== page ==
What is a Debenture and its purpose? What is a floating charge?

Obtain priority of repayment in any insolvency by filing at Companies House a floating charge debenture document

A debenture (sometimes called a fixed and floating charge) is little more than a written agreement between a lender and a borrower which is filed at Companies House.  A basic and simplified fixed and floating charge can be viewed by clicking on the link.

That agreement then gives the lender security over the assets subject to that charge, which means that they have priority over other creditors in respect of those assets.

Can I have a debenture over the assets of my own company?

As a director of your own company you can achieve considerable protection against any later insolvency of your company by filing a floating charge debenture at Companies House. The floating charge debenture document must be filed at the same time as you lend money to your company.

For instance you lend money to your company when a dividend is voted and you do not draw on that dividend at the time. The amount then owed to you can be protected by a floating charge debenture. The debenture document records that in any liquidation or any other insolvency process you will be repaid from company assets before any unsecured creditors under what is known as your floating charge debenture.

This means that your director's loan account,  when secured by a debenture, has to be repaid in full out of company assets in any insolvency before VAT, PAYE and trade creditors.

For your charge to be valid it must be lodged ("registered") with the Registrar of Companies within set time scales and must also satisfy certain other basic requirements.

In essence, however, it is a written agreement between you, as lender, and your company, as borrower.  A debenture does not always include a clause that you as the lender can appoint a receiver but more often that not such a clause is included in the agreement. Because of a change in insolvency law for debentures created after 15th September 2003 you as a secured lender can only appoint an Administrator to your company rather than an Administrative receiver.  To find out more about Administration and appointing an Administrator please click on the link.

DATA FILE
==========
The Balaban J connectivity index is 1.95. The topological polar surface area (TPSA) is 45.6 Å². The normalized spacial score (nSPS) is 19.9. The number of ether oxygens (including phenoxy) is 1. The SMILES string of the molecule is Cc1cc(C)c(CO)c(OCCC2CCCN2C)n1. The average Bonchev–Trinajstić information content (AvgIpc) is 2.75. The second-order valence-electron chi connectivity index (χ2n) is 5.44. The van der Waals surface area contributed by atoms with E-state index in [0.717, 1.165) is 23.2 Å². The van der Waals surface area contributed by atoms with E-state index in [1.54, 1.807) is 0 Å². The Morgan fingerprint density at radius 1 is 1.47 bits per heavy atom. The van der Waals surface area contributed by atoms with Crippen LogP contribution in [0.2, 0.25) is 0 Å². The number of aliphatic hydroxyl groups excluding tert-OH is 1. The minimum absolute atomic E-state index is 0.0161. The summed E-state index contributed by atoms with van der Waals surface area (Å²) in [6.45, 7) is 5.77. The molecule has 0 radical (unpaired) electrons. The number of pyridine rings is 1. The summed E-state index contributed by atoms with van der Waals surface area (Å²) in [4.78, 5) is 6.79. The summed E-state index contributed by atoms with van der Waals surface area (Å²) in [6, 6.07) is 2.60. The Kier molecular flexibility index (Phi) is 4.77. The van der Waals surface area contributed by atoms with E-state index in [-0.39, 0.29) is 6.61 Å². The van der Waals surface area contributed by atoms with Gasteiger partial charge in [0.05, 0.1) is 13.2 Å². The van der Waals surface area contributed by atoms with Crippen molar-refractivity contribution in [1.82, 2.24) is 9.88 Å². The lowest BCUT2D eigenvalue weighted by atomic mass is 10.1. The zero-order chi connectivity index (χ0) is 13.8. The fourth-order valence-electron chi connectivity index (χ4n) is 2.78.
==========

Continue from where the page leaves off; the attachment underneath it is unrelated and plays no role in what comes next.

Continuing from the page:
It is worth repeating that a floating charge gives you, as the holder of that document, priority rights for repayment should the your company become insolvent.

The repayment priority is not absolute as against all other creditors. On the insolvency of your company the monies that become available for creditors are distributed in a set order. That repayment order is as follows:

  • Firstly to secured creditors. Secured creditors hold either a legal mortgage, a legal charge or a fixed charge.
  • Secondly to preferential creditors. Preferential creditors in the main are amounts due to employees for arrears of wages and holiday pay.
  • After preferential creditors are paid in full a "prescribed part"  of the sum remaining is put to one side for unsecured creditors
  • Then the sum remaining is paid to creditors such as you who hold a debenture which grants a "floating charge".
  • Lastly to creditors who do not fall into any of the above categories. These remaining creditors are called "unsecured creditors". Unsecured creditors include VAT, PAYE, CIS Tax, NI, Corporation tax, trade creditors and expense creditors. From this you will appreciate that "unsecured creditors" are often the main group of creditors in any insolvency.

From the above notes you will see that there is tremendous value and benefit to you in holding a debenture (floating charge) over the assets of your own company. If you would like a free meeting to discuss the matter please contact Chris Parkman on 01305 458 383 or email him at chris@purnells.co.uk.

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